To tackle TB, stigma needs to be erased, language transformed, researchers say
Researchers, including those affected by tuberculosis, say a holistic approach is needed to eradicate illness that still kills more than 1.4 million people a year globally and disproportionately affects newcomers and Indigenous communities in Canada
TORONTO, March 23, 2023 – While the bacteria that causes tuberculosis (TB) may be millions of years old and the disease was first recorded in human history thousands of years ago, it remains one of the deadliest infectious diseases globally, with only COVID-19 surpassing it in recent years. TB is also one of the most stigmatized diseases. People are often afraid to visit health facilities, take treatment, or share the news with others.
March 24 is World TB Day, but eradicating TB will require attention beyond one 24-hour cycle. It requires eliminating the social stigma, which includes a shift in how we frame and talk about the illness and those affected by it, say York University and international researchers in a new paper.
“Policing language is not the goal — it's not just about changing the way we talk about TB, but what impact that is going to have on the people and communities that are affected,” says lead author and York University Postdoctoral researcher Beauty Umana, a Global Health Scholar with the Dahdaleh Institute for Global Health Research at the University and a sociolinguist who studies how language can interact with disease treatment. “Empowering, destigmatizing language in TB would give people affected by it the opportunity to be included, and take ownership of the healing process, and even the care itself.”
The paper was published this afternoon in PLOS Global Public Health under the senior authorship of Amrita Daftary, a TB stigma researcher and founding director of York’s Social Sciences & Health Innovations For TB Centre.
“It's one of those underdog illnesses. It's not received as much attention on a global scale in terms of funding investment, political commitment, or support as some of the other diseases that have affected more affluent countries, different types of populations. But it's entirely preventable, it's curable and treatable,” says Daftary.
Contributor Rhoda Lewa, an independent consultant from Nairobi, Kenya who works on programming and policymaking for HIV, TB and malaria, developed TB in her early 20s while studying at university and knows the stigma of the illness all too well.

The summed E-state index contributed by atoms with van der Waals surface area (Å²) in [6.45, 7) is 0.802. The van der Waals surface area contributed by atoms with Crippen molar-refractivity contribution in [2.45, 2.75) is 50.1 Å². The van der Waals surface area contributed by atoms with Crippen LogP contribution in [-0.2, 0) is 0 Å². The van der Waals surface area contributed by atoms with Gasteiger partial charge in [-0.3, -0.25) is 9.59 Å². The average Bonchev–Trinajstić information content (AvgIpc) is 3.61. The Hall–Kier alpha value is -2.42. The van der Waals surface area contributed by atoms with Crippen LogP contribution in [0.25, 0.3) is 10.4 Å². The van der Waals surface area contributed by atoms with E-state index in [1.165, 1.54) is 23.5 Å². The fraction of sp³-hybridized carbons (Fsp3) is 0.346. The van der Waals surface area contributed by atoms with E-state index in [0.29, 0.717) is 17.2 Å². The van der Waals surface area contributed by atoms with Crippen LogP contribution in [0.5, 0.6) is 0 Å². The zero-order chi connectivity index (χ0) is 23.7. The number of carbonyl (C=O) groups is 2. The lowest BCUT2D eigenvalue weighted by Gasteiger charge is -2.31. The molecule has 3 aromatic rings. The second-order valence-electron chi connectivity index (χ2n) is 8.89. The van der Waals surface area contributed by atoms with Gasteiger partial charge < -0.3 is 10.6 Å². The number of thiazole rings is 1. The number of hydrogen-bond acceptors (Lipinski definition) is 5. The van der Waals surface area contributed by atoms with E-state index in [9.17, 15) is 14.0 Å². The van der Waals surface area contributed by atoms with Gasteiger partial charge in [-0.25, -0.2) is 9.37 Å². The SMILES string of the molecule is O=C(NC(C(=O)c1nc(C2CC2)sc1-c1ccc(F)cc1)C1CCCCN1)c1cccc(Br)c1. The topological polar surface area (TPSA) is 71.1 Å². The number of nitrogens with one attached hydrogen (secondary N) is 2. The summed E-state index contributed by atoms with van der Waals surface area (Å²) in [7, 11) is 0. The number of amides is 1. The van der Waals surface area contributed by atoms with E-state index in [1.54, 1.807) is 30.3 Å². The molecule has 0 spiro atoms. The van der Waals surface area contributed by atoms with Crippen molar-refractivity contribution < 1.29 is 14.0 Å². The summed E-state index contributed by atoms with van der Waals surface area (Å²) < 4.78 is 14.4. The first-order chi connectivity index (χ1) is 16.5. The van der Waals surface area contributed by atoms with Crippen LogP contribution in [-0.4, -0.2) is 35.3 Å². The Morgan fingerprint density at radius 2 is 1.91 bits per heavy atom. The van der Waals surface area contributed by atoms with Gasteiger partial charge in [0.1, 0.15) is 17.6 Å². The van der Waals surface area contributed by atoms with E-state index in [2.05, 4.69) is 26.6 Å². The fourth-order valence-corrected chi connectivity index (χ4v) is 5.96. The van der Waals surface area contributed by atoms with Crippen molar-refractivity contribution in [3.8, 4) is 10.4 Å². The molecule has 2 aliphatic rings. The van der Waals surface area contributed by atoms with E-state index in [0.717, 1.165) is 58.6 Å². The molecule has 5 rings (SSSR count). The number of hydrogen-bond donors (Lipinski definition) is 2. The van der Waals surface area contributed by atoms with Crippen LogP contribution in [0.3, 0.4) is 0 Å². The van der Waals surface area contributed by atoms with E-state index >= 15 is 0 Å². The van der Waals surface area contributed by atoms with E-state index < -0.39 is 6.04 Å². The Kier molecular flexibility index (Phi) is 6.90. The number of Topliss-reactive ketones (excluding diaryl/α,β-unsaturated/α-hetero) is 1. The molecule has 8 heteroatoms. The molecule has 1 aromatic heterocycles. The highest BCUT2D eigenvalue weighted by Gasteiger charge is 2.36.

“Having to go through the entire treatment regimen without my entire family knowing, without my colleagues knowing, it was not an easy task,” says Lewa. “It takes more than new drugs and new technologies to overcome TB. Language is a very powerful lens. With the power of the tongue, you can either build or destroy, you can encourage or deflate somebody.”
While the researchers say that the language is evolving, a lot of what is used in practice still has negative connotations, including that of criminality. For example, people being referred to as TB “suspects” and “cases,” and those who don’t finish a course of treatment being referred to as “absconders.” Terms such as “vulnerable populations” can also be disempowering.
But, Umana emphasizes, it is not just about individual words, but also how those words are contextualized. For example, treatment management files that are written in a way where the person with TB is seen to be a problem, rather than the illness itself and barriers a person may experience to treatment.
The World Health Organization estimates that in 2021, more than 10 million people were diagnosed with tuberculosis and 1.4 million died, despite antibiotics being available. In Canada, while rates are overall very low, newcomers and Indigenous communities are greatly overrepresented compared with the general Canadian population. In Canada, and all over the world, tuberculosis is often talked about as an illness of poverty, which further stigmatizes those who develop the illness, the researchers say.
The UN has set a Sustainable Development Goal to eradicate TB by 2030.
Umana, Daftary and Lewa, as well as collaborators Jessica Vorstermans, James Malar and Deliana Garcia, hope to change how people talk about the disease, and some of them were also involved in developing a TB language guidance Words Matter.
“Compassionate language is about people who are affected by tuberculosis seeing themselves in those words and saying ‘You know what? This is my story, this is my life, and I’m going to take full control of it,’” says Umana.
Watch a video of Umana and Lewa explain why compassionate language matters.
York University is a modern, multi-campus, urban university located in Toronto, Ontario. Backed by a diverse group of students, faculty, staff, alumni and partners, we bring a uniquely global perspective to help solve societal challenges, drive positive change, and prepare our students for success. York's fully bilingual Glendon Campus is home to Southern Ontario's Centre of Excellence for French Language and Bilingual Postsecondary Education. York’s campuses in Costa Rica and India offer students exceptional transnational learning opportunities and innovative programs. Together, we can make things right for our communities, our planet, and our future.
Emina Gamulin, York University Media Relations, 437-217-6362, firstname.lastname@example.org